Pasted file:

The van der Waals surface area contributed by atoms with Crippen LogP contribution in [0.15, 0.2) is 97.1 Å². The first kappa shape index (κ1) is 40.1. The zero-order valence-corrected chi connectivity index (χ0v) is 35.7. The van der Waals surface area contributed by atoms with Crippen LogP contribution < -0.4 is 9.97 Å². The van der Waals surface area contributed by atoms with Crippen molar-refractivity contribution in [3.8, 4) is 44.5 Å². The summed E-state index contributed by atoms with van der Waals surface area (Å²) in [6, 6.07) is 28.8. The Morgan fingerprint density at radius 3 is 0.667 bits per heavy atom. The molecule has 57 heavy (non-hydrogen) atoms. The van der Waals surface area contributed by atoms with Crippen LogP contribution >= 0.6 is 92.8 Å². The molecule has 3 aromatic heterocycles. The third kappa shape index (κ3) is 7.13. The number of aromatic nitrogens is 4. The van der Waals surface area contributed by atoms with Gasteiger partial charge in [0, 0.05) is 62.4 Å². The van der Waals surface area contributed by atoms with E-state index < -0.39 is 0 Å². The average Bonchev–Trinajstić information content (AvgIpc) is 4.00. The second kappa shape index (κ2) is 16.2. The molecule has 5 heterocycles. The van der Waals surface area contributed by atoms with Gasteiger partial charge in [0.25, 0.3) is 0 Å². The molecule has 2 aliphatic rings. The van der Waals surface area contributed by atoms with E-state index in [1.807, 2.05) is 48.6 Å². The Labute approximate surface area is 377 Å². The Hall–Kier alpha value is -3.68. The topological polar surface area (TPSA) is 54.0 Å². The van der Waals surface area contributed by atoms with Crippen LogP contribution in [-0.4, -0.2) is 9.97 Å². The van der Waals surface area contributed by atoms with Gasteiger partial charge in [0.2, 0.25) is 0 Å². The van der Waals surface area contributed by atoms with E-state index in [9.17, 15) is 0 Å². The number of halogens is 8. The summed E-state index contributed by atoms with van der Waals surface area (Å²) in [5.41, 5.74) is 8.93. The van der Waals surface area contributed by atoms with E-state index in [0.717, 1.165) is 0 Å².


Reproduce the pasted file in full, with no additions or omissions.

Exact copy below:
The van der Waals surface area contributed by atoms with Crippen LogP contribution in [0.15, 0.2) is 97.1 Å². The first kappa shape index (κ1) is 40.1. The zero-order valence-corrected chi connectivity index (χ0v) is 35.7. The van der Waals surface area contributed by atoms with Crippen LogP contribution < -0.4 is 9.97 Å². The van der Waals surface area contributed by atoms with Crippen molar-refractivity contribution in [3.8, 4) is 44.5 Å². The summed E-state index contributed by atoms with van der Waals surface area (Å²) in [6, 6.07) is 28.8. The Morgan fingerprint density at radius 3 is 0.667 bits per heavy atom. The molecule has 57 heavy (non-hydrogen) atoms. The van der Waals surface area contributed by atoms with Crippen LogP contribution >= 0.6 is 92.8 Å². The molecule has 3 aromatic heterocycles. The third kappa shape index (κ3) is 7.13. The number of aromatic nitrogens is 4. The van der Waals surface area contributed by atoms with Gasteiger partial charge in [0, 0.05) is 62.4 Å². The van der Waals surface area contributed by atoms with E-state index < -0.39 is 0 Å². The average Bonchev–Trinajstić information content (AvgIpc) is 4.00. The second kappa shape index (κ2) is 16.2. The molecule has 5 heterocycles. The van der Waals surface area contributed by atoms with Gasteiger partial charge in [0.25, 0.3) is 0 Å². The molecule has 2 aliphatic rings. The van der Waals surface area contributed by atoms with E-state index in [1.807, 2.05) is 48.6 Å². The Labute approximate surface area is 377 Å². The Hall–Kier alpha value is -3.68. The topological polar surface area (TPSA) is 54.0 Å². The van der Waals surface area contributed by atoms with Crippen LogP contribution in [-0.4, -0.2) is 9.97 Å². The van der Waals surface area contributed by atoms with Gasteiger partial charge in [0.2, 0.25) is 0 Å². The van der Waals surface area contributed by atoms with E-state index in [9.17, 15) is 0 Å². The number of halogens is 8. The summed E-state index contributed by atoms with van der Waals surface area (Å²) in [5.41, 5.74) is 8.93. The van der Waals surface area contributed by atoms with E-state index in [0.717, 1.165) is 0 Å².